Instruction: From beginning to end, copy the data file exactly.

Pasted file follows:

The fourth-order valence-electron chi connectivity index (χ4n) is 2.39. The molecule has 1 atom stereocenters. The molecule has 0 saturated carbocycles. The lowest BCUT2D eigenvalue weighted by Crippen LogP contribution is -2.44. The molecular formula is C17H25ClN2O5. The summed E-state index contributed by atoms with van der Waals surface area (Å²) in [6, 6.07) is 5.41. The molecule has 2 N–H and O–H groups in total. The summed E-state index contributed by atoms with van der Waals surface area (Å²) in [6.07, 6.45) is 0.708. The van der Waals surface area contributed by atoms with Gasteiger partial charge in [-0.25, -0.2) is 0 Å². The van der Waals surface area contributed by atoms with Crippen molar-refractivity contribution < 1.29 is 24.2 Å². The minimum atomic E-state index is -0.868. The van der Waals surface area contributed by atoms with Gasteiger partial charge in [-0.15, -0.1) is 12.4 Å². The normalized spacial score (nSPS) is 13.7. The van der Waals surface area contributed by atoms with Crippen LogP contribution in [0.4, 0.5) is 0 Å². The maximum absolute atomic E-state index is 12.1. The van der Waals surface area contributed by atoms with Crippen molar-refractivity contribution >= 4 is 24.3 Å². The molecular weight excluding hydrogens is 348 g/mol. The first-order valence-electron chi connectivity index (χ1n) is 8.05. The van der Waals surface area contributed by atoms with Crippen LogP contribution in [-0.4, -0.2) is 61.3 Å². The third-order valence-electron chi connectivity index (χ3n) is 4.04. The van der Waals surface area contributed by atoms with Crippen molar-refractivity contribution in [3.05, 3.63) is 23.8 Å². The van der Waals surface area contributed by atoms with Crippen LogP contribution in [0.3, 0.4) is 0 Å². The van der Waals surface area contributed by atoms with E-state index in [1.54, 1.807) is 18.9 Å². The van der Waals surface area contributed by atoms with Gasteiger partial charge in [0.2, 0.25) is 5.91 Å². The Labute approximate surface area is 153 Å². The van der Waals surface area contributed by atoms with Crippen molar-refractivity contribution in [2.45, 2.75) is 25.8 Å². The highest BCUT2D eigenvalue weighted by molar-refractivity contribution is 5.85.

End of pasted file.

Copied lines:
The fourth-order valence-electron chi connectivity index (χ4n) is 2.39. The molecule has 1 atom stereocenters. The molecule has 0 saturated carbocycles. The lowest BCUT2D eigenvalue weighted by Crippen LogP contribution is -2.44. The molecular formula is C17H25ClN2O5. The summed E-state index contributed by atoms with van der Waals surface area (Å²) in [6, 6.07) is 5.41. The molecule has 2 N–H and O–H groups in total. The summed E-state index contributed by atoms with van der Waals surface area (Å²) in [6.07, 6.45) is 0.708. The van der Waals surface area contributed by atoms with Gasteiger partial charge in [-0.25, -0.2) is 0 Å². The van der Waals surface area contributed by atoms with Crippen molar-refractivity contribution < 1.29 is 24.2 Å². The minimum atomic E-state index is -0.868. The van der Waals surface area contributed by atoms with Gasteiger partial charge in [-0.15, -0.1) is 12.4 Å². The normalized spacial score (nSPS) is 13.7. The van der Waals surface area contributed by atoms with Crippen LogP contribution in [0.4, 0.5) is 0 Å². The maximum absolute atomic E-state index is 12.1. The van der Waals surface area contributed by atoms with Crippen molar-refractivity contribution >= 4 is 24.3 Å². The molecular weight excluding hydrogens is 348 g/mol. The first-order valence-electron chi connectivity index (χ1n) is 8.05. The van der Waals surface area contributed by atoms with Crippen LogP contribution in [-0.4, -0.2) is 61.3 Å². The third-order valence-electron chi connectivity index (χ3n) is 4.04. The van der Waals surface area contributed by atoms with Crippen molar-refractivity contribution in [3.05, 3.63) is 23.8 Å². The van der Waals surface area contributed by atoms with Crippen LogP contribution in [0.3, 0.4) is 0 Å². The van der Waals surface area contributed by atoms with E-state index in [1.54, 1.807) is 18.9 Å². The van der Waals surface area contributed by atoms with Gasteiger partial charge in [0.2, 0.25) is 5.91 Å². The Labute approximate surface area is 153 Å². The van der Waals surface area contributed by atoms with Crippen molar-refractivity contribution in [2.45, 2.75) is 25.8 Å². The highest BCUT2D eigenvalue weighted by molar-refractivity contribution is 5.85.